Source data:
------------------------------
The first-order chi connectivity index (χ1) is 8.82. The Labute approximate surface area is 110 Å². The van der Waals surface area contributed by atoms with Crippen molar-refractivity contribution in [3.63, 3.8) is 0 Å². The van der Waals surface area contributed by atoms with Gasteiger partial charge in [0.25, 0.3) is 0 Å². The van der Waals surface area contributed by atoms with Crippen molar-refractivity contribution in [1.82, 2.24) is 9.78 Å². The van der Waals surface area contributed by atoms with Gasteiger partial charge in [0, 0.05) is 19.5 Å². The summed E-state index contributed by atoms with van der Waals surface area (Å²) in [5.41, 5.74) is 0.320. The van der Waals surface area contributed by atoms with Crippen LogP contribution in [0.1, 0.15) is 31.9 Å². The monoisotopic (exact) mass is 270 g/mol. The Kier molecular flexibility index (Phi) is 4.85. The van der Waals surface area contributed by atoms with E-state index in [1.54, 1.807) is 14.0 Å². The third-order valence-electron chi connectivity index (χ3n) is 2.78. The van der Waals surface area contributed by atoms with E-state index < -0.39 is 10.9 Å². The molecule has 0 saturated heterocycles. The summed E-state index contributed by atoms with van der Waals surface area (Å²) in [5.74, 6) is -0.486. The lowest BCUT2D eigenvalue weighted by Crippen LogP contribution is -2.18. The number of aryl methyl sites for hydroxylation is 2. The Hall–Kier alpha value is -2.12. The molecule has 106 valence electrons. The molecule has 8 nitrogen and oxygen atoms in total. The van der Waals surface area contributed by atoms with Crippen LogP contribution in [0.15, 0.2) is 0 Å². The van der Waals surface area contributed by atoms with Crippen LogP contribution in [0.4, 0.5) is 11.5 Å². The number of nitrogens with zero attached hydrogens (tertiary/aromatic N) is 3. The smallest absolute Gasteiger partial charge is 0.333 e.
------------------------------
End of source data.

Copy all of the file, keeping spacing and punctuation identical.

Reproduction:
The first-order chi connectivity index (χ1) is 8.82. The Labute approximate surface area is 110 Å². The van der Waals surface area contributed by atoms with Crippen molar-refractivity contribution in [3.63, 3.8) is 0 Å². The van der Waals surface area contributed by atoms with Gasteiger partial charge in [0.25, 0.3) is 0 Å². The van der Waals surface area contributed by atoms with Crippen molar-refractivity contribution in [1.82, 2.24) is 9.78 Å². The van der Waals surface area contributed by atoms with Gasteiger partial charge in [0, 0.05) is 19.5 Å². The summed E-state index contributed by atoms with van der Waals surface area (Å²) in [5.41, 5.74) is 0.320. The van der Waals surface area contributed by atoms with Crippen LogP contribution in [0.1, 0.15) is 31.9 Å². The monoisotopic (exact) mass is 270 g/mol. The Kier molecular flexibility index (Phi) is 4.85. The van der Waals surface area contributed by atoms with E-state index in [1.54, 1.807) is 14.0 Å². The third-order valence-electron chi connectivity index (χ3n) is 2.78. The van der Waals surface area contributed by atoms with E-state index < -0.39 is 10.9 Å². The molecule has 0 saturated heterocycles. The summed E-state index contributed by atoms with van der Waals surface area (Å²) in [5.74, 6) is -0.486. The lowest BCUT2D eigenvalue weighted by Crippen LogP contribution is -2.18. The number of aryl methyl sites for hydroxylation is 2. The Hall–Kier alpha value is -2.12. The molecule has 106 valence electrons. The molecule has 8 nitrogen and oxygen atoms in total. The van der Waals surface area contributed by atoms with Crippen LogP contribution in [0.15, 0.2) is 0 Å². The van der Waals surface area contributed by atoms with Crippen LogP contribution in [0.4, 0.5) is 11.5 Å². The number of nitrogens with zero attached hydrogens (tertiary/aromatic N) is 3. The smallest absolute Gasteiger partial charge is 0.333 e.